Monthly Archives: November 2019

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Lula Pena

She has been praised by greats like Caetano Veloso, and some describe her voice as a female version of Leonard Cohen or Tom Waits. Influences from French chanson, bossanova and Greek folk music can be heard in Lula Penas music, but Portuguese fado is always there at the core: Songs of missing and longing, once sung by sailors far away on the outskirts of the Portuguese empire. Fado is about being in motion, and as such has always been a style in change. In Lula Pena’s delicate interpretations, it blends with the words of medieval troubadours, surrealistic poetry and the soundtrack from The Twilight Zone. On the latest album Archivo Pittoresco, she sets music to poems by Manos Hadjidakis, Violeta Parra and others. With her deep voice and unique guitar playing (drumming on the box as much as strumming the strings sometimes), Lula Pena creates a style of her own, both low-key and intense. She has called it musical acupuncture: It is not so much about telling a story as it is about touching certain sensitive points in the audience.

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Lula Pena

She has been praised by greats like Caetano Veloso, and some describe her voice as a female version of Leonard Cohen or Tom Waits. Influences from French chanson, bossanova and Greek folk music can be heard in Lula Penas music, but Portuguese fado is always there at the core: Songs of missing and longing, once sung by sailors far away on the outskirts of the Portuguese empire. Fado is about being in motion, and as such has always been a style in change. In Lula Pena’s delicate interpretations, it blends with the words of medieval troubadours, surrealistic poetry and the soundtrack from The Twilight Zone. On the latest album Archivo Pittoresco, she sets music to poems by Manos Hadjidakis, Violeta Parra and others. With her deep voice and unique guitar playing (drumming on the box as much as strumming the strings sometimes), Lula Pena creates a style of her own, both low-key and intense. She has called it musical acupuncture: It is not so much about telling a story as it is about touching certain sensitive points in the audience.

test

Lula Pena

She has been praised by greats like Caetano Veloso, and some describe her voice as a female version of Leonard Cohen or Tom Waits. Influences from French chanson, bossanova and Greek folk music can be heard in Lula Penas music, but Portuguese fado is always there at the core: Songs of missing and longing, once sung by sailors far away on the outskirts of the Portuguese empire. Fado is about being in motion, and as such has always been a style in change. In Lula Pena’s delicate interpretations, it blends with the words of medieval troubadours, surrealistic poetry and the soundtrack from The Twilight Zone. On the latest album Archivo Pittoresco, she sets music to poems by Manos Hadjidakis, Violeta Parra and others. With her deep voice and unique guitar playing (drumming on the box as much as strumming the strings sometimes), Lula Pena creates a style of her own, both low-key and intense. She has called it musical acupuncture: It is not so much about telling a story as it is about touching certain sensitive points in the audience.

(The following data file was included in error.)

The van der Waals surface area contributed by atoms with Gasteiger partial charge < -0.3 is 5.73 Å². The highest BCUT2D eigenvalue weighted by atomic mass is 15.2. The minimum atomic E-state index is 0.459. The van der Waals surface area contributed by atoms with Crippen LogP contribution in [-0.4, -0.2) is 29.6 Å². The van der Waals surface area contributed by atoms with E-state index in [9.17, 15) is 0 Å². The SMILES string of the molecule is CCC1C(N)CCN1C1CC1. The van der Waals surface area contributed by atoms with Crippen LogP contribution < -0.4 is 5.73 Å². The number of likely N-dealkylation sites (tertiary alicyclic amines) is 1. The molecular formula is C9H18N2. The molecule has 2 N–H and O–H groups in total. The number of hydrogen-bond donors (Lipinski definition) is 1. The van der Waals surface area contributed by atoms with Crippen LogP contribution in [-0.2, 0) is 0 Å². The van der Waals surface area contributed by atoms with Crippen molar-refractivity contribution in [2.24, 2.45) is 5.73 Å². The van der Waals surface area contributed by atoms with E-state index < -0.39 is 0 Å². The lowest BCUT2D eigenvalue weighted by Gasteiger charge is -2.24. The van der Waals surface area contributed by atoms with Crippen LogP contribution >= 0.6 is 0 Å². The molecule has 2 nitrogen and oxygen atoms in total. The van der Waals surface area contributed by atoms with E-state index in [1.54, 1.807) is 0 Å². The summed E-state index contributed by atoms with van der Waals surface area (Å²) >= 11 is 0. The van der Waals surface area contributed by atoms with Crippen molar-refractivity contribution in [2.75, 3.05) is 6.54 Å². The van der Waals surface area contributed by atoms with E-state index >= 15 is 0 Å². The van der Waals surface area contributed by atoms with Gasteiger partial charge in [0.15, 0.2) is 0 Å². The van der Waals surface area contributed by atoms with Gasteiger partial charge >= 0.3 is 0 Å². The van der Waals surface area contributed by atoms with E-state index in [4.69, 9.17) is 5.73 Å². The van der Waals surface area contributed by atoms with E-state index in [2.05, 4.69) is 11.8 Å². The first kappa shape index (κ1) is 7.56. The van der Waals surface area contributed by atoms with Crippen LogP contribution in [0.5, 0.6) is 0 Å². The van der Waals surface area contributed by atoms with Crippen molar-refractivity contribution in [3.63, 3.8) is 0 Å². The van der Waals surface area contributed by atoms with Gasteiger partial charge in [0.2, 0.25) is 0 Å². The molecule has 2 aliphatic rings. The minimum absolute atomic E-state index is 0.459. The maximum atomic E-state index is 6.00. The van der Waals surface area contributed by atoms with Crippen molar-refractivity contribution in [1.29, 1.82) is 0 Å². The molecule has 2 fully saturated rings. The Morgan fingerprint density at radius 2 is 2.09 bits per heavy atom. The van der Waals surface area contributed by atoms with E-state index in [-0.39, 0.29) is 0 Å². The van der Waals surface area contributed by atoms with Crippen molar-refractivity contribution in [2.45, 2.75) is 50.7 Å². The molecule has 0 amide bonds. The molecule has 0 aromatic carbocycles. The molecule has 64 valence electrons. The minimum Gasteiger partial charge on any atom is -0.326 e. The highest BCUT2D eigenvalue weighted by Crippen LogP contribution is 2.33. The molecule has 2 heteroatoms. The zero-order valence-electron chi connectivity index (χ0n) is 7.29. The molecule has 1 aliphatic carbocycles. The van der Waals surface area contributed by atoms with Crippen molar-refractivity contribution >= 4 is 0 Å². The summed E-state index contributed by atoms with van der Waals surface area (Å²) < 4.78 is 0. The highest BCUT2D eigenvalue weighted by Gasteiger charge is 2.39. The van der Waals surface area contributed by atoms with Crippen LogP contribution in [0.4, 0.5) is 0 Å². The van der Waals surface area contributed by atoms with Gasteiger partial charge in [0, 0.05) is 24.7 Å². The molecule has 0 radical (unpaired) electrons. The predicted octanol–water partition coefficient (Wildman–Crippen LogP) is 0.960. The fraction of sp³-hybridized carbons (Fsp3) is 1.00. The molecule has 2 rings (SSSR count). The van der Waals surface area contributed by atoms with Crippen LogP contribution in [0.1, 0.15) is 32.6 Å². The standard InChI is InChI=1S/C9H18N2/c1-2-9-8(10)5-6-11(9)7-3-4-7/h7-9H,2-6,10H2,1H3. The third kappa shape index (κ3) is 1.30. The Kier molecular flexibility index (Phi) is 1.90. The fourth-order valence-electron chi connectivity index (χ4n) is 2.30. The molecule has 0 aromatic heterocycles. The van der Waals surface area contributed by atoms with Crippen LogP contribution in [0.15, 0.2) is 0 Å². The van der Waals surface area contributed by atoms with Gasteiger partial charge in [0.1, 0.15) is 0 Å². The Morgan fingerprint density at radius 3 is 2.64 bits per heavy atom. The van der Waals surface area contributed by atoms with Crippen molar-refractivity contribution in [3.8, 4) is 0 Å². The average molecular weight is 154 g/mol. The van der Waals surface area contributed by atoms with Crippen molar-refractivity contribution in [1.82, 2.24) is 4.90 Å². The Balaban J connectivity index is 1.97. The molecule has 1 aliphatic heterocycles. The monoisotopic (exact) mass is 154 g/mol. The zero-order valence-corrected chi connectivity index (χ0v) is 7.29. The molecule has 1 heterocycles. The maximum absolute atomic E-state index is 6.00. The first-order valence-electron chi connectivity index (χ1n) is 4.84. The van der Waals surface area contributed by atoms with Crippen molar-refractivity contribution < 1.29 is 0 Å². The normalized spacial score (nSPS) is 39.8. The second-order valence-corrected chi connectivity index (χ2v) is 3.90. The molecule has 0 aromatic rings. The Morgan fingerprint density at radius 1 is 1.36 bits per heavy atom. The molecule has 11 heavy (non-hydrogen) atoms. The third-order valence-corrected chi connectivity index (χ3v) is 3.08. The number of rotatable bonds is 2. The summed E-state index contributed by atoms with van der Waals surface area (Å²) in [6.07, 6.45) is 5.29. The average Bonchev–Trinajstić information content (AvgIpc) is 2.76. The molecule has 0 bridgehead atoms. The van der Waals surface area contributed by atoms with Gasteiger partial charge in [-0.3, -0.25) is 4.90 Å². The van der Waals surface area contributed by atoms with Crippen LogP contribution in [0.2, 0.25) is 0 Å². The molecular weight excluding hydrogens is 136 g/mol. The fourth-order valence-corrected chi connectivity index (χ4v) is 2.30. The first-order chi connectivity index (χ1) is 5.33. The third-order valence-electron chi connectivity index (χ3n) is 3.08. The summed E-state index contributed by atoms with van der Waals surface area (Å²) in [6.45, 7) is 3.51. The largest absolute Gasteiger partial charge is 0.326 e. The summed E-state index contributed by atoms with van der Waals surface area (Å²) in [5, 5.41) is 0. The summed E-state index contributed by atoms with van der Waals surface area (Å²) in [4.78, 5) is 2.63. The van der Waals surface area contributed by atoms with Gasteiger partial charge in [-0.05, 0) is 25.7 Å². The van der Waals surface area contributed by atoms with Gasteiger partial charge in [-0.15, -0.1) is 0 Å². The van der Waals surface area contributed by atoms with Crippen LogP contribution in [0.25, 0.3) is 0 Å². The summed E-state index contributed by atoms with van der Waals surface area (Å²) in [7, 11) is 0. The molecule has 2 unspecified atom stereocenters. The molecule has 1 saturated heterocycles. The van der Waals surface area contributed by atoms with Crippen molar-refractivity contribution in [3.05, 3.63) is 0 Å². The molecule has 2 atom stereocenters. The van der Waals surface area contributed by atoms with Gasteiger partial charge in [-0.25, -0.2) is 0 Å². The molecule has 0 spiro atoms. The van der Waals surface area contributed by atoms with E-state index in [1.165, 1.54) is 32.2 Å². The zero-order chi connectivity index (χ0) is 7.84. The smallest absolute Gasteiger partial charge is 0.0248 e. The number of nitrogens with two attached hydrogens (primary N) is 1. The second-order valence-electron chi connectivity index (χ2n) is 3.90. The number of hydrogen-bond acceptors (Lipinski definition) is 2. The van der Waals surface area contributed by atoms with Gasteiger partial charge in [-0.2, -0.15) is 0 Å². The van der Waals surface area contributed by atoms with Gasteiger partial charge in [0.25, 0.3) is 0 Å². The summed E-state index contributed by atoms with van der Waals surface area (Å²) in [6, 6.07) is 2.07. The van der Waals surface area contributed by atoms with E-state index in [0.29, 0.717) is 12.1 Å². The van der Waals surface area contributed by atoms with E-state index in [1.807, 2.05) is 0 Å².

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Lula Pena – New Date

She has been praised by greats like Caetano Veloso, and some describe her voice as a female version of Leonard Cohen or Tom Waits. Influences from French chanson, bossanova and Greek folk music can be heard in Lula Penas music, but Portuguese fado is always there at the core: Songs of missing and longing, once sung by sailors far away on the outskirts of the Portuguese empire. Fado is about being in motion, and as such has always been a style in change. In Lula Pena’s delicate interpretations, it blends with the words of medieval troubadours, surrealistic poetry and the soundtrack from The Twilight Zone. On the latest album Archivo Pittoresco, she sets music to poems by Manos Hadjidakis, Violeta Parra and others. With her deep voice and unique guitar playing (drumming on the box as much as strumming the strings sometimes), Lula Pena creates a style of her own, both low-key and intense. She has called it musical acupuncture: It is not so much about telling a story as it is about touching certain sensitive points in the audience.

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Nahawa Doumbia

She grew up in Wassoulou, a region in Mali, famous for its many outstanding female performers and for its melodic dance music. Her powerful voice was noticed by an official from the Malian ministry of culture, who invited Doumbia to sing at an important competition for young talent, which she won. Her victory marked the beginning of an international career now reaching its fifth decade. Her husband, guitarist Ngou Bagayoko, has been by her side throughout. They have shared the stage with greats such as Manu Dibango, Toure Kunda, and Miriam Makeba. Nahawa Doubmia’s lyrics have defended women’s rights and criticised polygamy. During the 1990s her sound was strongly influenced by Western pop music, and at the turn of the millennium she added electronic elements to her sound. Recently, Doumbia has returned to the traditional Wassoulou sound, where her unpolished tone soars, rising and falling to the accompaniment of bala, kamele ngoni, djembe, and acoustic guitar.